Having to pay for transactions beyond 60 days is not common since it depends on factors that come under 205.6 (fraudulent use). What you disclose in your card agreement and whether or not the claim falls under the requirements of 205.6 is something you should determine before going any further with your investigation.
In any event, an unauthorized transaction can occur in other ways than what you described. Does this person have a spouse/child/friend who could have had access to the card, used it, then put it back? If the person used the card without permission, it's unauthorized. Did the cardholder make a transaction at the store that day but not the one that posted to the account (clerk made an error in which card was charged during a busy day)?
The investigation you've done up to this point is a great start, but to base your case solely on that information is very shaky and IMO does not qualify as a reasonable investigation since you have other quickly accessible avenues to obtain more information (sales draft request from the merchant). I'd ask the cardholder the above question about other persons. If she refuses to answer, then you can use her refusal in conjunction with what you have discovered to conclude that you will deny the claim. If she states no one had access, then I'd recommend requesting the sales receipt and reviewing it for validity.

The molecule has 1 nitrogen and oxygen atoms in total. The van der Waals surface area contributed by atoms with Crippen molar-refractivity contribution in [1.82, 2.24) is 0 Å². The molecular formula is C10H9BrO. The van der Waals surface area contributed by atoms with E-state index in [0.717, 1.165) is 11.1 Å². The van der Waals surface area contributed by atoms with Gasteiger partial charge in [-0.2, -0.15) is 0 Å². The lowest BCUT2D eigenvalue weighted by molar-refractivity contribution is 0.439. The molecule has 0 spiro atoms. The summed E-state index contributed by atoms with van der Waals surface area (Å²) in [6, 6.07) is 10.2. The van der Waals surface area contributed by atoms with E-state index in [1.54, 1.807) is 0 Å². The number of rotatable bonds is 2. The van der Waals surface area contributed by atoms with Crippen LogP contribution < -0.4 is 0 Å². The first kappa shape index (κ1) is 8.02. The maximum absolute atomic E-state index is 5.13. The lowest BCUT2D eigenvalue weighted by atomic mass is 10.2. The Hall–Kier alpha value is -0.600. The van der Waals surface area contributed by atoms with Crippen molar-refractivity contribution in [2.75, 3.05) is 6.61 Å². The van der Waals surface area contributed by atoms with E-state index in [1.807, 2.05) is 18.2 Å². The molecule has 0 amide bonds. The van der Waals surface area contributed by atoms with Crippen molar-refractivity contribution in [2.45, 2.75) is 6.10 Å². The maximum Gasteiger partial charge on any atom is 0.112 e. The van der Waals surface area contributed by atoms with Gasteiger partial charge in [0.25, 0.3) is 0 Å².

If within 10 days you determine there is no error, the letter must state:
1) You have concluded no error has occurred
2) A description of how you concluded there is no error (This does not have to be a step-by-step explanation. Using this example, you could explain that upon reviewing the account history, the transaction information, the delay in contact, and the cardholder's unwillingness to provide essential details, you have concluded there is no error.
3) No provisional credit will be issued (Some people consider this statement optional. My opinion is that it's one sentence and completely removes any doubt that there will be any credit)
My opinions do not necessarily reflect those of all the voices in my head.